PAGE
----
“… a book that will break new ground in African cultural studies…. [it] will appeal not only to literary scholars but also to social historians and cultural anthropologists.” ―Karin Barber Focusing on the broad educational aims of the colonial administration and missionary societies,...
Louise Glück
March 2002
Louise Glück has long practiced poetry as a species of clairvoyance. She began as Cassandra, at a distance, in league with the immortal; to read her books sequentially is to chart the oracle’s metamorphosis into unwilling vessel, reckless, mortal, and crude. The Seven Ages is Glück’s...
Stephanie Newell
February 2002
Readings in African Popular Fiction explores the social, political, and economic contexts of popular narratives by bringing together new and classic essays by important scholars in African literature and eight primary texts. Excerpts from popular magazines, cartoons, novellas, and moral and...
Cynthia Zarin
February 2002
In her third book of poetry, her first in eight years, Cynthia Zarin, one of the finest poets of her generation, has turned her art to fresh purposes. Taking up the subject of divorce and the splintering and re-forming of family that follows it, Zarin, whose work has been compared to that of...
Ardis Butterfield
February 2002
Ardis Butterfield examines the relationship between the poetry and music of medieval France. Beginning when French song was first set into writing in the early thirteenth century, Butterfield describes the wide range of contexts in which secular songs were quoted and copied. Including narrative...
John Durham Peters
December 2001
Communication plays a vital and unique role in society-often blamed for problems when it breaks down and at the same time heralded as a panacea for human relations. A sweeping history of communication, Speaking Into the Airilluminates our expectations of communication as both historically specific...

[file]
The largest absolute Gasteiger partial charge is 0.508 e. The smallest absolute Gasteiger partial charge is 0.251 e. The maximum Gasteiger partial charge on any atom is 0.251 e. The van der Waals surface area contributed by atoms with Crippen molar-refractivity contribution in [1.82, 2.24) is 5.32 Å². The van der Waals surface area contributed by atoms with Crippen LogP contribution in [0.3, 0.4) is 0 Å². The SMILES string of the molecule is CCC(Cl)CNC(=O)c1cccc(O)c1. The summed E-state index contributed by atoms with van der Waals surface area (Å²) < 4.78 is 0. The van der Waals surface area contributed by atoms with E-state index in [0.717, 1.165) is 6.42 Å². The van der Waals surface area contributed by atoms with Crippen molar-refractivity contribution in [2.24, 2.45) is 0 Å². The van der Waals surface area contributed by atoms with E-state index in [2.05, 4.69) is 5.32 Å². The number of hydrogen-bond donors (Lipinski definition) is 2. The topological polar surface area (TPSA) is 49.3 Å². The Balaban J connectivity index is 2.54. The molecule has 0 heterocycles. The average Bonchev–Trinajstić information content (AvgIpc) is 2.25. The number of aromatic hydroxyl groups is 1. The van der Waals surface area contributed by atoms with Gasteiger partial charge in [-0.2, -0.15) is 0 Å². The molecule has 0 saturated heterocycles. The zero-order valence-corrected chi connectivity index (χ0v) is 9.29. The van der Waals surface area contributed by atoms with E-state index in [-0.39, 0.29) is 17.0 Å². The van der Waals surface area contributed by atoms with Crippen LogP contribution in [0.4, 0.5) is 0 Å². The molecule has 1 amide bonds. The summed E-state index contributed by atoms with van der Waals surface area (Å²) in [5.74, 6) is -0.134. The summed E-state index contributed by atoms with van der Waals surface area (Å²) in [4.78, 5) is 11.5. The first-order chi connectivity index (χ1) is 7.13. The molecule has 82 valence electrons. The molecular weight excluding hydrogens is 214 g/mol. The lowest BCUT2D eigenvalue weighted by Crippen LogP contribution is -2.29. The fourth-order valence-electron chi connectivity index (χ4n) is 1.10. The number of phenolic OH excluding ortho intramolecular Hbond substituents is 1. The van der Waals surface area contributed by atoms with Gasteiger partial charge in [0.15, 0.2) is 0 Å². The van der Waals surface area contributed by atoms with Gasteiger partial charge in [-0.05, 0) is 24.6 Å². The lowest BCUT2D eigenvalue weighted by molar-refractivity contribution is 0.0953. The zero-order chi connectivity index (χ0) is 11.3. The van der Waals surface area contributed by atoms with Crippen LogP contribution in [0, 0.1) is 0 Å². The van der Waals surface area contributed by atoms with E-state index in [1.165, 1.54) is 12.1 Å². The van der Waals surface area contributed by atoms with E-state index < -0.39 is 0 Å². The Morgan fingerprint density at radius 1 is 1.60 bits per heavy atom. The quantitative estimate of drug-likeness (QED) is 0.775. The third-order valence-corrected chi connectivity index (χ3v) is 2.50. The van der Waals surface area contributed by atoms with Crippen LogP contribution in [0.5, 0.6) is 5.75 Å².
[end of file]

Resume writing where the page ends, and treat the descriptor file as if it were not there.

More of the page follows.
Joseph Cleary
December 2001
The history of partition in the twentieth century is one steeped in controversy and violence. Literature, Partition and the Nation State offers an extended study of the social and cultural legacies of state division in Ireland and Palestine, two regions where the trauma of partition continues to...
Donald Margulies
December 2001
Award-winning playwright Donald Margulies is “literate and intellectually stimulating” (New York) and “a playwright of the most unusual imaginative power” (New York Post). Luna Park: Short Plays and Monologues collects Margulies’s best short plays and monologues spanning three decades. Taken as a...
David Kastan
October 2001
This book is a authoritative account of Shakespeare’s plays as they were transformed from scripts to be performed into books to be read, and eventually from popular entertainment into the centerpieces of the English literary canon. Kastan examines the motives and activities of Shakespeare...
Harold Bloom
October 2001
Information is endlessly available to us; where shall wisdom be found?” is the crucial question with which renowned literary critic Harold Bloom begins this impassioned book on the pleasures and benefits of reading well. For more than forty years, Bloom has transformed college students into...
Alastair Minnis
June 2001
The Roman de la Rose was a major bestseller–largely due to its robust treatment of “natural” sexuality. This study concentrates on the ways in which Jean de Meun, in imitation of Ovid, assumed the mock-magisterium (or mastership) of love. Alastair J. Minnis considers allegorical versus ...
Claudia Rankine
April 2001
In her third collection of poems, Claudia Rankine creates a profoundly daring, ingeniously experimental examination of pregnancy, childbirth, and artistic expression. Liv, an expectant mother, and her husband, Erland, are at an impasse from her reluctance to bring new life into a bewildering world...
Louise Glück
March 2001